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Has Tigard considered a citywide ordinance to eliminate the use of one-time plastic shopping bags?
It’s an important issue but no, the City Council has not formally considered instituting a ban in Tigard.
A few years ago, a group called Environment Oregon stated their intention to submit petitions to ban plastic bags in Tigard and other southwest suburban cities, but nothing was received. When the Oregon State Legislature addressed this topic in previous years, it was defeated for financial and practical reasons. However, the current legislative session contains a bill that considers a statewide ban of single-use bags, which would include Tigard retailers. We’ve been watching how that proceeds.
Discussing a potential ban would require a majority of council making a request to add the subject to a future agenda for discussion. That discussion would require city staff to investigate and gather detailed information about developing and enforcing a comprehensive policy ban, which we have not asked for at this time.
Many retailers are adapting to these changes in municipal code and in March, Walmart shared news of a major policy shift. They’re working to eliminate the non-recyclable packaging material PVC in general merchandise packaging by 2020. They launched an initiative to achieve 100 percent recyclable, reusable or industrially compostable packaging for its private brand packaging by 2025 and by 2022 will have all of the food and consumable private brand packaging carry the How2Recycle® label.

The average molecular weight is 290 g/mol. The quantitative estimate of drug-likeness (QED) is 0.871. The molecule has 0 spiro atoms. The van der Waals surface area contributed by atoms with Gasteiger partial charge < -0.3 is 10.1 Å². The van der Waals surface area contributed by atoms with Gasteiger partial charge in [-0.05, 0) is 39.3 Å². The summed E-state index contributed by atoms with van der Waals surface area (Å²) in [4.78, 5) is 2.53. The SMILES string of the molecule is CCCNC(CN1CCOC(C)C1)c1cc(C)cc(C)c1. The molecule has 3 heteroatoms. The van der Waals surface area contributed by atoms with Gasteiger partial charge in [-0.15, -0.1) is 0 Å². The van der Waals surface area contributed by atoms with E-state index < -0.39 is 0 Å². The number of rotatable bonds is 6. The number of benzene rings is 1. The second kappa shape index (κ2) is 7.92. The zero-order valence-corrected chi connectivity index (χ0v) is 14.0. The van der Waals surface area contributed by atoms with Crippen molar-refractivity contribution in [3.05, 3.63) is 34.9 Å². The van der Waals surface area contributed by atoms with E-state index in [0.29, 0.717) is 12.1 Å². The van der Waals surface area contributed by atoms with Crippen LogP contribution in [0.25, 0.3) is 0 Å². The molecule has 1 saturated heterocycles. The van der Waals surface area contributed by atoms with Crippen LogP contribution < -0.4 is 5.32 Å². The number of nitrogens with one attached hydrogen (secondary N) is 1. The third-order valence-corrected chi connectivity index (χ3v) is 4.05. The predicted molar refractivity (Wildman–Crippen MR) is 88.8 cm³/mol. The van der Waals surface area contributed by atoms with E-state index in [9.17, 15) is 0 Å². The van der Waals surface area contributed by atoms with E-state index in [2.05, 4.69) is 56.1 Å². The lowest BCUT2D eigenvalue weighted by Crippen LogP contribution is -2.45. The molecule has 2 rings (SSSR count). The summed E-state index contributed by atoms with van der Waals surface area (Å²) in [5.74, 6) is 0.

I’m encouraged by the city’s efforts to promote recycling and our resident’s choices to protect the environment of Tigard. We’ve seen the power of education and public awareness and how both impact the marketplace. More and more residents are moving away from plastics, a change supported by retailers like Fred Meyer, New Seasons and others.
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How did you decide on the salary range for the Library Director?
The City of Tigard uses a set of cities, some smaller and some larger in population, as the market basis for setting wages. In 2008/2009 the city had a study completed that considered both wages and total compensation in the comparison.
The results of that process, established the city’s current pay structure. We reviewed the study data on the Library Director and the position was in the middle of the market of our peer cities - City of Salem, City of Beaverton, City of Lake Oswego, City of Hillsboro, City of Tigard, City of Albany, City of Wilsonville, City of West Linn, City of Milwaukie.